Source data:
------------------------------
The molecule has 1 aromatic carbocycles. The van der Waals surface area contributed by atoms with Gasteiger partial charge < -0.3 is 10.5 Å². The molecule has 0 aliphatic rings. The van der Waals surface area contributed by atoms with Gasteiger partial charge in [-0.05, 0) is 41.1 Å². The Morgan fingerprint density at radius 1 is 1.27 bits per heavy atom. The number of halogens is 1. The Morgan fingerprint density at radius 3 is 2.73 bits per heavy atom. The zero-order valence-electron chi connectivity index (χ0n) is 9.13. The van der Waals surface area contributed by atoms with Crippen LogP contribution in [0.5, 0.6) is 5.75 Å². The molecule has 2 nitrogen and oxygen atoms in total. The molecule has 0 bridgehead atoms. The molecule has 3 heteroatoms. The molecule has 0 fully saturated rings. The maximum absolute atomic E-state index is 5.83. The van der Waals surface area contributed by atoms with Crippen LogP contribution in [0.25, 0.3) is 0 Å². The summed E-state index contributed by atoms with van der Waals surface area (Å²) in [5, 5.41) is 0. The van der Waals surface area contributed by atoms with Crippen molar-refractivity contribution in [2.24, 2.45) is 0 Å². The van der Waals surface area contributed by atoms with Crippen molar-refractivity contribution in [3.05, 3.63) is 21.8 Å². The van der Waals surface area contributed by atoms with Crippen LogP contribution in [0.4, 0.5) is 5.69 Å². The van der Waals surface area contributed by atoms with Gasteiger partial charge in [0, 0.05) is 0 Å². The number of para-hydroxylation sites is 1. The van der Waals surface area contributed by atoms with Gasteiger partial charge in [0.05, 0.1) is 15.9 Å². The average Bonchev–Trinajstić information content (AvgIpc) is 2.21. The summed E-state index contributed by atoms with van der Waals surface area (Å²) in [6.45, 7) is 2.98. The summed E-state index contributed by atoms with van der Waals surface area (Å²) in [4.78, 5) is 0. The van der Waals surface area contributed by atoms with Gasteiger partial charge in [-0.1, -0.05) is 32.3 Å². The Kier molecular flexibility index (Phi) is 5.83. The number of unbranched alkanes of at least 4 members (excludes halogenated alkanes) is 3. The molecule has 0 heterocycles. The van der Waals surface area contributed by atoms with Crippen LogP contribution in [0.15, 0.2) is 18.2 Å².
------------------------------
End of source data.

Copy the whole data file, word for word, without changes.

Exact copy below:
The molecule has 1 aromatic carbocycles. The van der Waals surface area contributed by atoms with Gasteiger partial charge < -0.3 is 10.5 Å². The molecule has 0 aliphatic rings. The van der Waals surface area contributed by atoms with Gasteiger partial charge in [-0.05, 0) is 41.1 Å². The Morgan fingerprint density at radius 1 is 1.27 bits per heavy atom. The number of halogens is 1. The Morgan fingerprint density at radius 3 is 2.73 bits per heavy atom. The zero-order valence-electron chi connectivity index (χ0n) is 9.13. The van der Waals surface area contributed by atoms with Crippen LogP contribution in [0.5, 0.6) is 5.75 Å². The molecule has 2 nitrogen and oxygen atoms in total. The molecule has 0 bridgehead atoms. The molecule has 3 heteroatoms. The molecule has 0 fully saturated rings. The maximum absolute atomic E-state index is 5.83. The van der Waals surface area contributed by atoms with Crippen LogP contribution in [0.25, 0.3) is 0 Å². The summed E-state index contributed by atoms with van der Waals surface area (Å²) in [5, 5.41) is 0. The van der Waals surface area contributed by atoms with Crippen molar-refractivity contribution in [2.24, 2.45) is 0 Å². The van der Waals surface area contributed by atoms with Crippen molar-refractivity contribution in [3.05, 3.63) is 21.8 Å². The van der Waals surface area contributed by atoms with Crippen LogP contribution in [0.4, 0.5) is 5.69 Å². The van der Waals surface area contributed by atoms with Gasteiger partial charge in [0, 0.05) is 0 Å². The number of para-hydroxylation sites is 1. The van der Waals surface area contributed by atoms with Gasteiger partial charge in [0.05, 0.1) is 15.9 Å². The average Bonchev–Trinajstić information content (AvgIpc) is 2.21. The summed E-state index contributed by atoms with van der Waals surface area (Å²) in [6.45, 7) is 2.98. The summed E-state index contributed by atoms with van der Waals surface area (Å²) in [4.78, 5) is 0. The van der Waals surface area contributed by atoms with Gasteiger partial charge in [-0.1, -0.05) is 32.3 Å². The Kier molecular flexibility index (Phi) is 5.83. The number of unbranched alkanes of at least 4 members (excludes halogenated alkanes) is 3. The molecule has 0 heterocycles. The van der Waals surface area contributed by atoms with Crippen LogP contribution in [0.15, 0.2) is 18.2 Å².